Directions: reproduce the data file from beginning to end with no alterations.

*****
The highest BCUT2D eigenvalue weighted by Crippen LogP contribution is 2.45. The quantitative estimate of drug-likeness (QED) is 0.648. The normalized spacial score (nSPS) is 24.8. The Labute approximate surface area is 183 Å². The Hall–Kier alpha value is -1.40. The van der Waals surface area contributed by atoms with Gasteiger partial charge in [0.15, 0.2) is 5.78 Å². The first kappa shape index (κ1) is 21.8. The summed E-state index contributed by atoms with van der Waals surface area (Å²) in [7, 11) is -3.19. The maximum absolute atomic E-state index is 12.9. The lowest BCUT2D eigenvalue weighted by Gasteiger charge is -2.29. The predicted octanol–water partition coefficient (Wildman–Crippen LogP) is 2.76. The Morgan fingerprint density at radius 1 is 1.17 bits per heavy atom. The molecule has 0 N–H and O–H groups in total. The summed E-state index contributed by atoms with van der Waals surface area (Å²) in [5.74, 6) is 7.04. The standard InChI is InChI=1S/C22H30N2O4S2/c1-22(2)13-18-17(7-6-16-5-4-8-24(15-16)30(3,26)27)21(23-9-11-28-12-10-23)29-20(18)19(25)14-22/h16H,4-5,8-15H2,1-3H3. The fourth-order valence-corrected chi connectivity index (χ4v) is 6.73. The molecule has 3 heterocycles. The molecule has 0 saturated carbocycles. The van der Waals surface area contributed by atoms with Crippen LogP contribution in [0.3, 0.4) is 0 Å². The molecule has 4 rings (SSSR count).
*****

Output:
The highest BCUT2D eigenvalue weighted by Crippen LogP contribution is 2.45. The quantitative estimate of drug-likeness (QED) is 0.648. The normalized spacial score (nSPS) is 24.8. The Labute approximate surface area is 183 Å². The Hall–Kier alpha value is -1.40. The van der Waals surface area contributed by atoms with Gasteiger partial charge in [0.15, 0.2) is 5.78 Å². The first kappa shape index (κ1) is 21.8. The summed E-state index contributed by atoms with van der Waals surface area (Å²) in [7, 11) is -3.19. The maximum absolute atomic E-state index is 12.9. The lowest BCUT2D eigenvalue weighted by Gasteiger charge is -2.29. The predicted octanol–water partition coefficient (Wildman–Crippen LogP) is 2.76. The Morgan fingerprint density at radius 1 is 1.17 bits per heavy atom. The molecule has 0 N–H and O–H groups in total. The summed E-state index contributed by atoms with van der Waals surface area (Å²) in [5.74, 6) is 7.04. The standard InChI is InChI=1S/C22H30N2O4S2/c1-22(2)13-18-17(7-6-16-5-4-8-24(15-16)30(3,26)27)21(23-9-11-28-12-10-23)29-20(18)19(25)14-22/h16H,4-5,8-15H2,1-3H3. The fourth-order valence-corrected chi connectivity index (χ4v) is 6.73. The molecule has 3 heterocycles. The molecule has 0 saturated carbocycles. The van der Waals surface area contributed by atoms with Crippen LogP contribution in [0.3, 0.4) is 0 Å². The molecule has 4 rings (SSSR count).